The mid-Atlantic region is a prime location for direct sales of beef to consumers. Production units and farms are in close proximity to the customer, and this is a great advantage to many beef producers. There are several considerations in making direct sales successful.
There are a number of ways beef producers can sell directly to consumers. These include:
Farmers' markets: These markets are available in many communities. The key issues to consider are cost to attend markets (time, labor, refrigeration, storage and transportation), identification of customers at specific locations, signage, product liability, processing with federal inspection and product diversity.
Freezer beef: The most popular method of direct sales is freezer beef. In most cases, cattle are sold on a hot carcass weight basis in quarters, sides and whole carcasses. Working with processors is a key issue to make sure customers are properly communicating with the processor about how they want the carcass fabricated (identification, size and weight of cuts). Producers must also think about how they will handle unsold portions of a carcass, the possibility of returns from unhappy customers, and providing customers with proper information about how much boneless product will be available from a hot carcass.
On-farm markets: Many farmers maintain a freezer at the farm and sell directly to customers. In many cases, experience shows this is very effective with proper customer traffic regularly available, but there are often unsold portions of the carcass, particularly ground beef. This requires processing under federal inspection, and packaging (freezer wrap versus see-through vacuum packaging) can be an important issue.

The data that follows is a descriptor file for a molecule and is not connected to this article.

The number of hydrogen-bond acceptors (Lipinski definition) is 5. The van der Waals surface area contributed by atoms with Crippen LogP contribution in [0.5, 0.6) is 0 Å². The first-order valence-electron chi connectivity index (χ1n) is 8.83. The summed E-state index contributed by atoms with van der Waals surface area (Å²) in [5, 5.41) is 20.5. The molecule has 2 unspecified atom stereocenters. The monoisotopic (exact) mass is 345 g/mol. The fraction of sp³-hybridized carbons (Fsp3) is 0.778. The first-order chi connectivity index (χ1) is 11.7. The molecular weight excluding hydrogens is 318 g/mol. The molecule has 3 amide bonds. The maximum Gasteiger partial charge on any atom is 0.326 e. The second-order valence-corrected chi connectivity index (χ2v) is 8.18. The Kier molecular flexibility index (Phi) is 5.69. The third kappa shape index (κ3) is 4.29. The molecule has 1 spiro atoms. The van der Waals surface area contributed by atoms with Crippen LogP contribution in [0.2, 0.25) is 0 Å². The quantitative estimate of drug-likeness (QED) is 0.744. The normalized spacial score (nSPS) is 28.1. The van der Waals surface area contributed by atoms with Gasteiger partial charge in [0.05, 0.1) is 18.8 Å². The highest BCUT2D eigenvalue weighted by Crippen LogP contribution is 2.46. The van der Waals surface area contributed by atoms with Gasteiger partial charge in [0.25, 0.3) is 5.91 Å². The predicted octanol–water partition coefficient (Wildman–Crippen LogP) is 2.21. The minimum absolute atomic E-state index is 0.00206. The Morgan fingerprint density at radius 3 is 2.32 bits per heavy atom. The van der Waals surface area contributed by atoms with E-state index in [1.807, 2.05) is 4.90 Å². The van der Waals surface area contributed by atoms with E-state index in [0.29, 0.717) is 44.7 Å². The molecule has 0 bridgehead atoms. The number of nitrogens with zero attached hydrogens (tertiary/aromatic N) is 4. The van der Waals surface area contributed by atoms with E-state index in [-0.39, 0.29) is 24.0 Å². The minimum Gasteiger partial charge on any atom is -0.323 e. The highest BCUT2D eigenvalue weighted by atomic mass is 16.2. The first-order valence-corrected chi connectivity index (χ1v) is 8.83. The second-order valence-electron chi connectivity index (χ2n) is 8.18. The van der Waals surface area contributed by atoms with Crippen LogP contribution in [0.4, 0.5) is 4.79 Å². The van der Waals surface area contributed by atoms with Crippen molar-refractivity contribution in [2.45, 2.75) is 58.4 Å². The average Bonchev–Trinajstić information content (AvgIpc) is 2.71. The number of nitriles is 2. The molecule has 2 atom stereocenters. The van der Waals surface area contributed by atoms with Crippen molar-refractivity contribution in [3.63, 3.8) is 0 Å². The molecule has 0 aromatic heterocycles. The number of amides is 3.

Online sales: Sales through a website are often a secondary market. Computer technology and website maintenance, maintaining the ordering and shipping process, legal issues from labeling, and a supply chain for products listed for sale are problems that are often encountered. Price points are usually higher than with other outlets.
Community supported agriculture (CSA) sales: Packaging fruits, vegetables and meat for customers enrolled in a CSA can be an effective way to market products and maintain product inventory (the producer can often make the choices of what product will be included in each shipment.) This system requires cooperation among many farmers, and recruitment and retention of a number of customers is an ongoing process. The CSA often employs a centralized entity for organization and logistics.
Roadside markets: Permanent roadside food markets are meeting the demand for locally produced food. Usually these markets feature fruits and vegetables, but many are now including baked goods and fresh and processed meats. The volume of fresh meat in these outlets is usually low, so the site is often used as a means to identify customers for other direct sale outlets, such as freezer beef.
Restaurants and food service: Food service is often the most difficult outlet for producers to manage, and products are usually sold at a wholesale price point. This market requires a very consistent supply of similar products year-round, so small producers usually cannot meet this need. Since a limited number of cuts can be sold in this market, there must be an outlet for the remainder of the products of the carcass. It is an excellent source of farm identification and promotion if menus include the source farm.